[time-nuts] wifi with time sync
jimlux at earthlink.net
Fri Jan 13 18:00:19 EST 2017
On 1/13/17 2:19 PM, Chris Caudle wrote:
> On Fri, January 13, 2017 3:17 pm, Bob Camp wrote:
>> It just so happens that I'm trying to track down an issue with my WiFi
>> as I type this.
> This is getting off topic for time-nuts very quickly,
well, wireless distribution of accurate time is, I think, on topic..
Wifi, in general, has really poor diagnostics - probably because while
they had IP (in the TCP/UDP sense) when Unix was written, or shortly
thereafter, so there are things like ping and traceroute..
WiFi has always had idiosyncracies with the Media Access and Link layer
- all stuff that is "beneath" the sort of idealized network driver level.
It's like asking for generalized utilities to measure disk access time
and error rates.. There aren't any, because every disk drive is
different (originally.. now they tend to have the same interface, which
hides most of the timing, but they also expose things like SMART)
802.11 performance is affected by oh-so-many things - your basic node is
actually half duplex, so you have the whole access point/user timing
cycle to deal with. Then there's the whole infrastructure vs ad-hoc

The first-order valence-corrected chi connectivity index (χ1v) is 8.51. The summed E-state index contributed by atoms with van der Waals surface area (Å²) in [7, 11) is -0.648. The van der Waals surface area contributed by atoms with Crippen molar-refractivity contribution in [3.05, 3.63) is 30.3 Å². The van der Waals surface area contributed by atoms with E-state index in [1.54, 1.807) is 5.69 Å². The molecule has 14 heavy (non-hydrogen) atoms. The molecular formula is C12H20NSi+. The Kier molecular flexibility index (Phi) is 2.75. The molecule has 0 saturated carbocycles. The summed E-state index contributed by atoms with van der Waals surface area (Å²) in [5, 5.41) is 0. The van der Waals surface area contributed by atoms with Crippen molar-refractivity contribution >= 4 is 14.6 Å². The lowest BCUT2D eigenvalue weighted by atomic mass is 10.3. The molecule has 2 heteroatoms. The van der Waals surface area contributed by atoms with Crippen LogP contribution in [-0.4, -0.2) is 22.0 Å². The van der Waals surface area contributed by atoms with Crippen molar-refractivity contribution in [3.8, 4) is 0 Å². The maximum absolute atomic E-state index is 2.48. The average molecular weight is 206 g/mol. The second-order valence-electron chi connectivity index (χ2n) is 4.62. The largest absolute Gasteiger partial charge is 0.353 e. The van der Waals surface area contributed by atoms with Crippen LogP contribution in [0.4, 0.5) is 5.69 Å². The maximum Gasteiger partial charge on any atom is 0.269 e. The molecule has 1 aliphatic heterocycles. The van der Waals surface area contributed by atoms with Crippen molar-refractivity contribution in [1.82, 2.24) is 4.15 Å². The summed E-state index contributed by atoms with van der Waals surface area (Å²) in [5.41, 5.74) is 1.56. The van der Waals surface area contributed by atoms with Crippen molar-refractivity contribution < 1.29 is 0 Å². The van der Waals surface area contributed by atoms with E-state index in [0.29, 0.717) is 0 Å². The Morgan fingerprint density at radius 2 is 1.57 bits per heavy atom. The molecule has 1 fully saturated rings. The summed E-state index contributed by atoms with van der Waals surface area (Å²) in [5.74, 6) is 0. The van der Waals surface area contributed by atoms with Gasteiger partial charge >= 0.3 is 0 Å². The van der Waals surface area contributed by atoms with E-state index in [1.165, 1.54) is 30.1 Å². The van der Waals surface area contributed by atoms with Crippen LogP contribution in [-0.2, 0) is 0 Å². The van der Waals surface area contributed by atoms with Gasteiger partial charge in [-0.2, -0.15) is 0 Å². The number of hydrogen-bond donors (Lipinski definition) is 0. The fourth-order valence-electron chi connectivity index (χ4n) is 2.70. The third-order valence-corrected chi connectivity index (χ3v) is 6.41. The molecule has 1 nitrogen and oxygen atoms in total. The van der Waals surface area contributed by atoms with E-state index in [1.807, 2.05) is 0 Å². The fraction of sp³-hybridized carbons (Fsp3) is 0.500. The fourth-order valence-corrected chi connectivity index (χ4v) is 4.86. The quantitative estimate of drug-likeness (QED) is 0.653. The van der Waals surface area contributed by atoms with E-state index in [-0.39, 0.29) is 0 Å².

thing - the latter which is very poorly supported by a lot of drivers
and OSes. Doesn't everyone just run their computer talking to an access
point? That's what all the software focuses on.
802.11 changes the data rate on the fly according to conditions, which
will change the time it takes to send the message over the air.
I'm sure there's probably some registers that count the number of bad
packets and number of good packets, but knowing whether the packet was a
2 Mbps or a 54 Mbps packet or something else is generally not available.
Most 802.11 devices have tons of configuration and status registers of
one sort or another, but very sketchy documentation.
The fact that there are even tools like net stumbler is a credit to
people who reverse engineered, or figured stuff out.
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